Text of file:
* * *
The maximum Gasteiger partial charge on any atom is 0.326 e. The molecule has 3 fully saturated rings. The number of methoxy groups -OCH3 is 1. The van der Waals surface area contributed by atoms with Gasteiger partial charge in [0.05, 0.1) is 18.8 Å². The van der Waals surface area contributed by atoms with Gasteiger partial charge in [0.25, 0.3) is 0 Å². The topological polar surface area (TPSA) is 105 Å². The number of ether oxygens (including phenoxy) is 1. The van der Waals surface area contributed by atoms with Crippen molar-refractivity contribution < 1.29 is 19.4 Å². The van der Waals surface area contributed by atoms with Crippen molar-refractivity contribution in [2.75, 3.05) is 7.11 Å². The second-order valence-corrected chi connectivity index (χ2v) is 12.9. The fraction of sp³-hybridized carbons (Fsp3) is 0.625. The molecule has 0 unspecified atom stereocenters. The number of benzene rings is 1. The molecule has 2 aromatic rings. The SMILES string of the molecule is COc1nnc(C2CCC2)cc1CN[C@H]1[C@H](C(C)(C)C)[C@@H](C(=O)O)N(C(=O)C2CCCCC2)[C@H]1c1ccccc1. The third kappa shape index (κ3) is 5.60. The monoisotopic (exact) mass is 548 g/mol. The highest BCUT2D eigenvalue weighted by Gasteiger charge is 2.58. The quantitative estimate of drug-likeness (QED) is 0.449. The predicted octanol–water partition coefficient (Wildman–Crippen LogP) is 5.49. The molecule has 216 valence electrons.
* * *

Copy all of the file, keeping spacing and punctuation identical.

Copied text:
The maximum Gasteiger partial charge on any atom is 0.326 e. The molecule has 3 fully saturated rings. The number of methoxy groups -OCH3 is 1. The van der Waals surface area contributed by atoms with Gasteiger partial charge in [0.05, 0.1) is 18.8 Å². The van der Waals surface area contributed by atoms with Gasteiger partial charge in [0.25, 0.3) is 0 Å². The topological polar surface area (TPSA) is 105 Å². The number of ether oxygens (including phenoxy) is 1. The van der Waals surface area contributed by atoms with Crippen molar-refractivity contribution < 1.29 is 19.4 Å². The van der Waals surface area contributed by atoms with Crippen molar-refractivity contribution in [2.75, 3.05) is 7.11 Å². The second-order valence-corrected chi connectivity index (χ2v) is 12.9. The fraction of sp³-hybridized carbons (Fsp3) is 0.625. The molecule has 0 unspecified atom stereocenters. The number of benzene rings is 1. The molecule has 2 aromatic rings. The SMILES string of the molecule is COc1nnc(C2CCC2)cc1CN[C@H]1[C@H](C(C)(C)C)[C@@H](C(=O)O)N(C(=O)C2CCCCC2)[C@H]1c1ccccc1. The third kappa shape index (κ3) is 5.60. The monoisotopic (exact) mass is 548 g/mol. The highest BCUT2D eigenvalue weighted by Gasteiger charge is 2.58. The quantitative estimate of drug-likeness (QED) is 0.449. The predicted octanol–water partition coefficient (Wildman–Crippen LogP) is 5.49. The molecule has 216 valence electrons.